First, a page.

Recognising International Men's Day with Jerry Ilijic
Why did you join the Women in SUEZ group?
I have been an active participant in the Women in SUEZ group, which is part of the broader Inclusion and Diversity Council, for about two years now. I believe that the Women in SUEZ group needs male participants because if we are going to bridge the gap, there needs to be buy-in from men as well. By accepting that there is an inequity that still exists today, both sides can work together so that we can hopefully overcome this gender disparity.
The biggest motivation for me joining the group is my 11-year-old daughter. I want to do everything that I can to ensure that she is afforded the same opportunities that have been offered to me. I get that there is still a gender disparity that still exists today and working towards closing this is my primary motivation for participating as much as I can.
What does International Men's Day mean for you?
To be honest, up until a few weeks ago I hadn’t heard of International Men’s Day, but after learning about the meaning behind the day it really resonated with me, and I felt quite passionate about supporting the cause. International Men’s Day has 6 pillars, one of which focuses on men working together to promote gender equality, which is important to me as I hope to be a strong male role model for my daughter.
Another pillar also focuses on promoting men’s health and wellbeing, which is something that we can often overlook as men. I’d like to share a personal story of how I take part in a men’s support group and how great the experience has been for me. So, my daughter is part of a dance group and as a bit of fun, her teacher started offering up a ‘dad’s dance’ class which would see us perform at their end-of-year concert. At first, there were about a dozen of us that started, just to have a bit of a laugh on a Friday night, but over the 6 years that this group has progressed, it has become like a support network for the dads where we can talk about any issues in a safe space. We’ve really become quite close. It’s funny because, without my daughter’s dance teacher, who is a woman, giving us the push into doing this, we never would have gotten together, and it’s been a great group to be part of.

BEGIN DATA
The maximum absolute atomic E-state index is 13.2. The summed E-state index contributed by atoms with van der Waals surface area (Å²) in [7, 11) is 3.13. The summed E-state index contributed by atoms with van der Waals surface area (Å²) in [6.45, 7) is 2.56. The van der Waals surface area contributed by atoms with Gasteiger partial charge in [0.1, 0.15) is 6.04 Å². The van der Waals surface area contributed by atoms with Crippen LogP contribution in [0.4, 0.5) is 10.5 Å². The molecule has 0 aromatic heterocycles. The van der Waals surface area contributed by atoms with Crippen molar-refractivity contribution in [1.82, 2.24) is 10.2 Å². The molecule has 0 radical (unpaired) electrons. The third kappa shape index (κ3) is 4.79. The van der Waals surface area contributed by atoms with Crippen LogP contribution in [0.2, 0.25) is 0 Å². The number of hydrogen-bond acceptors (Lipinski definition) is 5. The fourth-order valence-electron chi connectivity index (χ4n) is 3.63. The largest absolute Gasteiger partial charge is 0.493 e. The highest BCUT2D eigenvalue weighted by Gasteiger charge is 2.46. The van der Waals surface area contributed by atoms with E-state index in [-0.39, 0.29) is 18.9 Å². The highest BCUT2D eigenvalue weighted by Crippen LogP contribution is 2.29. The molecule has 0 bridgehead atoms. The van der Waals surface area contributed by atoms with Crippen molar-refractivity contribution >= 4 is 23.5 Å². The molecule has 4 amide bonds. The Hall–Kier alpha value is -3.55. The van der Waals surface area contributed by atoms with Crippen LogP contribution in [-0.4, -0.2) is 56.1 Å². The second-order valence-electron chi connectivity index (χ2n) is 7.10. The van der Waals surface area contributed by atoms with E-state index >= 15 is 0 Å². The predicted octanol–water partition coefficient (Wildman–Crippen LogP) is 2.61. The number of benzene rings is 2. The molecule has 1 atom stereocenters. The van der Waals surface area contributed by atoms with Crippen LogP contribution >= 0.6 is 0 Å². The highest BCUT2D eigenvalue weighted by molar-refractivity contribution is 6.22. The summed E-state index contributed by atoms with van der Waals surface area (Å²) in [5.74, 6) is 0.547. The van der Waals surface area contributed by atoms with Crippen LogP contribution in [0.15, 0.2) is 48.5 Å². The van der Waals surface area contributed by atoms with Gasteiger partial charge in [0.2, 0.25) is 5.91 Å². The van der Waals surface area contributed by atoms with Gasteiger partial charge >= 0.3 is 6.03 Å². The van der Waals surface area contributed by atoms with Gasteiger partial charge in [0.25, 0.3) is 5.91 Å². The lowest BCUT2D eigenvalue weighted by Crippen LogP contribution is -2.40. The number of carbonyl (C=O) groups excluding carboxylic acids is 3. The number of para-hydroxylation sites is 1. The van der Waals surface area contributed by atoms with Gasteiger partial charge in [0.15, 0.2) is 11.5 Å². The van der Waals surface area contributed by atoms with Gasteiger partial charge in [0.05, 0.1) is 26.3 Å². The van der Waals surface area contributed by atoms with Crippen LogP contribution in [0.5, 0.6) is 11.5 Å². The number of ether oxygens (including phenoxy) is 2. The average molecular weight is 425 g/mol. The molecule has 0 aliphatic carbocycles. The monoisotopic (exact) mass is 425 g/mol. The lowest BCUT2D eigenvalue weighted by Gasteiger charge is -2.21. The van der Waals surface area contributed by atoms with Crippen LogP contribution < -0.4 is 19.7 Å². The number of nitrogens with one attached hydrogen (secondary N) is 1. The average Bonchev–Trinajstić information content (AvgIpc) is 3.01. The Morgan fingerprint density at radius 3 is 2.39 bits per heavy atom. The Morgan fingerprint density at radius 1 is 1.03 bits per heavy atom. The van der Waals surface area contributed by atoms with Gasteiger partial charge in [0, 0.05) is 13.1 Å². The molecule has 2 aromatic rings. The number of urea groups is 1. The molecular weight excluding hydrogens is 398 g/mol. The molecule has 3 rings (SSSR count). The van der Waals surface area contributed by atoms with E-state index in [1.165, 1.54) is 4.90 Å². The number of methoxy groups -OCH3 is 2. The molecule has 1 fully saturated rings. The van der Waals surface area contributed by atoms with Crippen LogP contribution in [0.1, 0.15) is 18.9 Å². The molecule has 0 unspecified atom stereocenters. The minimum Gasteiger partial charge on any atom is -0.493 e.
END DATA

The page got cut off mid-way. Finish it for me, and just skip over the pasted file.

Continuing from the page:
Are there any men that have inspired you?
My answer to this question is quite cliché, but I have two men who have provided inspiration to me for different reasons. The first is my dad who came to Australia when he was barely over 16 years old as a migrant from an ethnic European background. Coming from that world, my dad had believed in the traditional gender roles however, this changed when I was a little older as my mum became the primary breadwinner and my dad became the ‘stay-at-home parent'. My dad was an inspiration because even though this transition was difficult for him, my parents made it work and successfully managed to look after my brother and I whilst running the household.
The second inspiration for me is former US president Barack Obama. Hearing how Obama speaks about his mum and grandma, who raised him growing up, and also Michelle, who has done so much work for the female rights movement, with such adoration and admiration for their contributions to bridging the gap is so powerful to me. I really agree with Obama as he describes this fight for gender equality being not just a fight for women, but also a fight for men and I hope to lend my contribution to this.
Why is this year's theme 'Better relations between men & women' important to you?
There are a couple of reasons why this year’s theme is important to me. Firstly, to be a positive male role model and facilitate better relationships between men and women. And secondly, to be a positive role model for my daughter by showing her that she has every opportunity that a male has and leading by example and demonstrating first-hand that there are so many men out there working towards bridging the gap.
To learn more about International Men’s Day, visit: https://internationalmensday.com.